The Atlantic

Madame Pele's Grip on Hawaii

The Big Island’s residents are reacting to Kilauea’s latest eruption with a combination of grief and reverence.
Source: Caleb Jones / AP

Of all the Hawaiian deities, Pele is perhaps the most formidable. The goddess of fire (and volcanoes and lightning and wind), she has a reputation for being as fickle as she is fervent. From her home in the Halemaʻumaʻu crater at the summit of the Kīlauea volcano, the legend goes, Madame Pele determines when and where the lava flows. She is the goddess who “shapes the sacred land.”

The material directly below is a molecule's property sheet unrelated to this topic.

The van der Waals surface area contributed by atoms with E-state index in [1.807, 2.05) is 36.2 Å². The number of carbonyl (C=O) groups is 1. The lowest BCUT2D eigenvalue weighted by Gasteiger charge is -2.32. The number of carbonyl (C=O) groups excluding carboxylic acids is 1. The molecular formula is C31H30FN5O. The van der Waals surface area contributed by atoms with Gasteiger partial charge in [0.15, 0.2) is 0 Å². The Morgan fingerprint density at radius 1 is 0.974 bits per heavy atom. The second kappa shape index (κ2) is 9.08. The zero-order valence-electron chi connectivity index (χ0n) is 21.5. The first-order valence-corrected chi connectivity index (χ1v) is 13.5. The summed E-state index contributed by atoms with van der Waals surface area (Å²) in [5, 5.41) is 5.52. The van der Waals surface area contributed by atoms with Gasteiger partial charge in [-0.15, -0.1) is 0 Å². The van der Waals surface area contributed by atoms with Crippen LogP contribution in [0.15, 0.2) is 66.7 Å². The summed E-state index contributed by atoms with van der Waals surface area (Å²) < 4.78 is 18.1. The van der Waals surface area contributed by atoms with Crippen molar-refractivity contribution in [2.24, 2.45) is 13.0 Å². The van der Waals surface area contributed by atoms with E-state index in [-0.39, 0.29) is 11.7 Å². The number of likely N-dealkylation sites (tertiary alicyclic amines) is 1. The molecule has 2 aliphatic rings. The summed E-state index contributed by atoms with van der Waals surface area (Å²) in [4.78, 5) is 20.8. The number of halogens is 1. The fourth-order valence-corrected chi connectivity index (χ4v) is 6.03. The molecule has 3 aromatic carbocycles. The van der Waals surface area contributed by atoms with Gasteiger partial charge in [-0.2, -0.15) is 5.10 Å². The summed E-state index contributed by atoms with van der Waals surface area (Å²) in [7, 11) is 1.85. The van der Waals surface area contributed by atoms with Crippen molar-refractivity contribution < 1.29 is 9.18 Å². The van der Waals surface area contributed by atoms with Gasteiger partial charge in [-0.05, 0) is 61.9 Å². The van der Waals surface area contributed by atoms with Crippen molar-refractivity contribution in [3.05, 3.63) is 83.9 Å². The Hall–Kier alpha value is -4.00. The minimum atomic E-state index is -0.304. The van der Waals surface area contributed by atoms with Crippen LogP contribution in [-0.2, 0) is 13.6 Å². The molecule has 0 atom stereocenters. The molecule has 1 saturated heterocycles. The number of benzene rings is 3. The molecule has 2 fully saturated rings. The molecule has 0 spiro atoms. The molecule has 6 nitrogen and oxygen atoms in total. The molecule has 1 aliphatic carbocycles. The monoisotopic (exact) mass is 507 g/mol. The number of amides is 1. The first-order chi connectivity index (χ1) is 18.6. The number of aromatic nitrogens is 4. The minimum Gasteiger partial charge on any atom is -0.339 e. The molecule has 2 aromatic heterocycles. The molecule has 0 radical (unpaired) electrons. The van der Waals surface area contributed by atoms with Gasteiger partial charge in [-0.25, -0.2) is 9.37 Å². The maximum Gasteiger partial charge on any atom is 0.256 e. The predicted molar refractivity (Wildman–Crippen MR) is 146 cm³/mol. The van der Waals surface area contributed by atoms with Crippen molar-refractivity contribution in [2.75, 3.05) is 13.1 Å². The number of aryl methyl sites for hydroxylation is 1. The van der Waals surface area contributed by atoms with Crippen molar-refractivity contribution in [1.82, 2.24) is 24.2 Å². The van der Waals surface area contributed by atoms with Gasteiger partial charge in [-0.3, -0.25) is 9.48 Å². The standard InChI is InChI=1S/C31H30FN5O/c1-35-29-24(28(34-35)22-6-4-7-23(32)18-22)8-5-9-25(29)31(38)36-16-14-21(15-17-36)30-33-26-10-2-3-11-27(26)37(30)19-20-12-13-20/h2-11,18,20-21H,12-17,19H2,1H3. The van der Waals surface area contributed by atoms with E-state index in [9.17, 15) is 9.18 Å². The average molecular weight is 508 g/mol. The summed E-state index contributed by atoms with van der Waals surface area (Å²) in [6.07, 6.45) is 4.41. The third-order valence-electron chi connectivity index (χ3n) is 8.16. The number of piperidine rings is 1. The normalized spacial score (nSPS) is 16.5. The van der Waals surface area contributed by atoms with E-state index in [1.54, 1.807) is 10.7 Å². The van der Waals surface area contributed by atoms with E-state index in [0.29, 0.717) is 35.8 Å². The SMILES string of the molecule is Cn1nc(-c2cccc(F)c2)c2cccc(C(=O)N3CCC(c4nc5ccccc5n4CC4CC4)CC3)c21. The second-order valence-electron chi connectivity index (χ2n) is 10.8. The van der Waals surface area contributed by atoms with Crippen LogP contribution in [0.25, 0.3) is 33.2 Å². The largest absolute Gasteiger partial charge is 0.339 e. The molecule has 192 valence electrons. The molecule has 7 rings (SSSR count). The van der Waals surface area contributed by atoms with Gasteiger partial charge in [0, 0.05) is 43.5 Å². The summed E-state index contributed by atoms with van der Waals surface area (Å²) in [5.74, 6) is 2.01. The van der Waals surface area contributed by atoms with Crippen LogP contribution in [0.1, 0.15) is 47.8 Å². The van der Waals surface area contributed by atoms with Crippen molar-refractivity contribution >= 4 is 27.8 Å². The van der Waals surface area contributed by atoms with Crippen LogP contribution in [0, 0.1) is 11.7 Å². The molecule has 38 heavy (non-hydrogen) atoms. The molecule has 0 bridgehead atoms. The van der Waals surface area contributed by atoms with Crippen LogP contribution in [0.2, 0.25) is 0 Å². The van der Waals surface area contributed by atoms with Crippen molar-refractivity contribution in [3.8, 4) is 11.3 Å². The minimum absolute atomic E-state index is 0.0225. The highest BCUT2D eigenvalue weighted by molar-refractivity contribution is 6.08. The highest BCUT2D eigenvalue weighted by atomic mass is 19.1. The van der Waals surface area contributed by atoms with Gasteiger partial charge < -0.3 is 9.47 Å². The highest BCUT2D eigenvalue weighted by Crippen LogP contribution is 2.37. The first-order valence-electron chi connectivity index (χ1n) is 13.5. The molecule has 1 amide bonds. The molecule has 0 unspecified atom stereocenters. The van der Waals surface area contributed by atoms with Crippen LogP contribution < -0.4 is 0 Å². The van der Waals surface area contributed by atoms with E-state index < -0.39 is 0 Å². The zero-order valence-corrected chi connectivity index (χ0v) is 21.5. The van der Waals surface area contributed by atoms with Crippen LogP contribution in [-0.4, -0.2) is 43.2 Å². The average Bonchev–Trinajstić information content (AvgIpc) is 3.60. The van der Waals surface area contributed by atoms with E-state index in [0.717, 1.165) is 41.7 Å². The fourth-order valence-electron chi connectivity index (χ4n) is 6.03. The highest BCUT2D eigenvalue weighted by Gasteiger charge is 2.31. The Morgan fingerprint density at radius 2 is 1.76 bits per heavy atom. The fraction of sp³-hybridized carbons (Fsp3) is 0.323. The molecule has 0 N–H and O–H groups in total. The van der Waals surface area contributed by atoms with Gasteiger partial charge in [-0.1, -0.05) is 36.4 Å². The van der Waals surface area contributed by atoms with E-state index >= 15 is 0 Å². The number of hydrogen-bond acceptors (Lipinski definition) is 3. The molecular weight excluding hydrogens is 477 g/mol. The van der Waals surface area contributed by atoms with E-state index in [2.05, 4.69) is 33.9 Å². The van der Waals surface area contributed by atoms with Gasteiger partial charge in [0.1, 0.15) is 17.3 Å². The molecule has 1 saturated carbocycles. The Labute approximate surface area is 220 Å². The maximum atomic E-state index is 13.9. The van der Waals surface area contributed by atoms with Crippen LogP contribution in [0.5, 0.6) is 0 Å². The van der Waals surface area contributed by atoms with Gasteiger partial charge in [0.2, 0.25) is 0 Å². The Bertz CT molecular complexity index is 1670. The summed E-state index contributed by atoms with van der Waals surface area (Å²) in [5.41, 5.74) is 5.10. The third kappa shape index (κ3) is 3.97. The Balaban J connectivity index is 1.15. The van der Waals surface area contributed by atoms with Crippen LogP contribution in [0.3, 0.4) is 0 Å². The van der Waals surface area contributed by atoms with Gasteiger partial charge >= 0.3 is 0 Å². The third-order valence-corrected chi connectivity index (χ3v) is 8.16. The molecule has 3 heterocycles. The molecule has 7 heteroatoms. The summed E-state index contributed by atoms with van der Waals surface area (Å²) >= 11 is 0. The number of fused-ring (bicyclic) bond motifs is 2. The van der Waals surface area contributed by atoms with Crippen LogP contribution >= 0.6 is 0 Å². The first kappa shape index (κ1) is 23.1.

Pele’s presence is always felt on Hawaii’s Big Island—Kīlauea has been erupting continuously since 1983. But rarely is it felt as much as it is right now. A cocktail of molten rock, gas, and steam is being forced up through the ground in parts of the island’s Puna district, creating 15 fissures as of Thursday morning. Toxic volcanic gas is spouting out of cracks and vents; lava is cutting across roads and burning trees and infrastructure; dusty-rose plumes of ash are muddying the already murky sky. Geologists are now predicting that Kīlauea will experience an explosive eruption in the coming weeks, potentially ejecting “ballistic rocks.”

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